My first reaction was, how are there no women here? This is just ridiculous – genuine disbelief was what I felt. Women are underrepresented in all sorts of spaces but, in such a high profile space, it was just incredibly shocking that someone hadn’t thought to address this.
Female representation is incredibly important. It’s important to me, but it's important to society – there is no doubt that the fact that we don’t see women, from popular culture to the built environment, to business, to politics, has an impact on ordinary women’s lives because it means that the people making the decisions are:
a) Not women
And b) not thinking about women.
And so when policy gets passed, when things get designed, they get designed based on what men need and what men think, and what men want and male bodies. I know that it’s important and I know that it’s a problem and I know that there is a gap in female representation – but given the conversations that we’ve been having over the past ten years, with the resurgence of feminist activism being this big public conversation, I just found it inconceivable that no one had noticed this.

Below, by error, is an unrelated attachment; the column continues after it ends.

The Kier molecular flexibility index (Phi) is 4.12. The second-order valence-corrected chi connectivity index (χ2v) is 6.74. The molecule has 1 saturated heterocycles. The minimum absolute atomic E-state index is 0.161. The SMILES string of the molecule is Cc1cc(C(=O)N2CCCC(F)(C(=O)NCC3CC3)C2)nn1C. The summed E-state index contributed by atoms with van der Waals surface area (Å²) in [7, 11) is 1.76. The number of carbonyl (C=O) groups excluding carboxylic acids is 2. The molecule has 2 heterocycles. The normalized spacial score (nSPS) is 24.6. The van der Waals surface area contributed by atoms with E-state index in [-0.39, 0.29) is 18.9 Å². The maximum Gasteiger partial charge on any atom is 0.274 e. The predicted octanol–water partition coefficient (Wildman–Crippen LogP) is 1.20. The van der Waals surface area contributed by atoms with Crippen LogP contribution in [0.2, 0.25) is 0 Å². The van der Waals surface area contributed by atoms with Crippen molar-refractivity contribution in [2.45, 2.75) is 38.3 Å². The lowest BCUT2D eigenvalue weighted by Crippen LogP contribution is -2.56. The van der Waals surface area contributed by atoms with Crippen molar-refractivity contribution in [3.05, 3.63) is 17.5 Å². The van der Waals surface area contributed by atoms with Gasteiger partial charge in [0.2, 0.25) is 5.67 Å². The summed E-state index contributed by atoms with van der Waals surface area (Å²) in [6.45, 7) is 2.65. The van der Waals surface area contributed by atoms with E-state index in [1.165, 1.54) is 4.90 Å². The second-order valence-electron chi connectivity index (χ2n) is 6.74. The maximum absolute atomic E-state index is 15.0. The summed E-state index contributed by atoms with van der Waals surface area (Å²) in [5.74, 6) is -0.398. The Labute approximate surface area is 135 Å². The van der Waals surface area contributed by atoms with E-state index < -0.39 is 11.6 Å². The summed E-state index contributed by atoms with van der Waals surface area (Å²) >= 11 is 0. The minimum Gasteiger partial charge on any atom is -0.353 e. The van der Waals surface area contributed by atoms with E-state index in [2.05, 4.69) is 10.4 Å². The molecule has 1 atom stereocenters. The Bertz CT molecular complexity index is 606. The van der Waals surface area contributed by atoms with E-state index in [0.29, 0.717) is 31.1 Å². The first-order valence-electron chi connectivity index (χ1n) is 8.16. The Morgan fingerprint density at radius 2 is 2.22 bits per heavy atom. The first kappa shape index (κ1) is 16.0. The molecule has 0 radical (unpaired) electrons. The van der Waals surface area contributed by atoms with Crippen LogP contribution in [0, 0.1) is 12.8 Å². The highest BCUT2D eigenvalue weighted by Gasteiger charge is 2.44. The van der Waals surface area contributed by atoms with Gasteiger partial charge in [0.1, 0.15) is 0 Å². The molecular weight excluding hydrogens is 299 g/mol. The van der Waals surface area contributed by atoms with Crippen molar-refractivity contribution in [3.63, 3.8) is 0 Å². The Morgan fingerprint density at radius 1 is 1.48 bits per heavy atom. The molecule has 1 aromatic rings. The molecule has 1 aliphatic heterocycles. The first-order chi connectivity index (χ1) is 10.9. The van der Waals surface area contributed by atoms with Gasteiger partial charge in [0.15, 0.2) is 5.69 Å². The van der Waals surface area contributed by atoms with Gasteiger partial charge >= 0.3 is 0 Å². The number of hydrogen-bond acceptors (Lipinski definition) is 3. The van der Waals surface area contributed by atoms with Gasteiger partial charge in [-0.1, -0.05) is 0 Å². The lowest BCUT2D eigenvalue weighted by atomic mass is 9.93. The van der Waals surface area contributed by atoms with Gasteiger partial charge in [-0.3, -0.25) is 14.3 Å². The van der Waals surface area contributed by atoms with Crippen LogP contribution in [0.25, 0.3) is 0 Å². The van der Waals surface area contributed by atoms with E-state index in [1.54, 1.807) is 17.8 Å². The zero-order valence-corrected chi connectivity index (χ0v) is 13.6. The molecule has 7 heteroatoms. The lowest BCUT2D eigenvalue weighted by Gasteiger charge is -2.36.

This incredibly high profile square that obviously has a huge importance and a huge meaning and is a place where people gather to protest, opposite parliament where all the decisions get made and all the laws get made – it was just shocking, it was really, really shocking. I stopped and I just had to go and count because I just really thought that it couldn’t possibly be that I was the first person to notice this in 2016.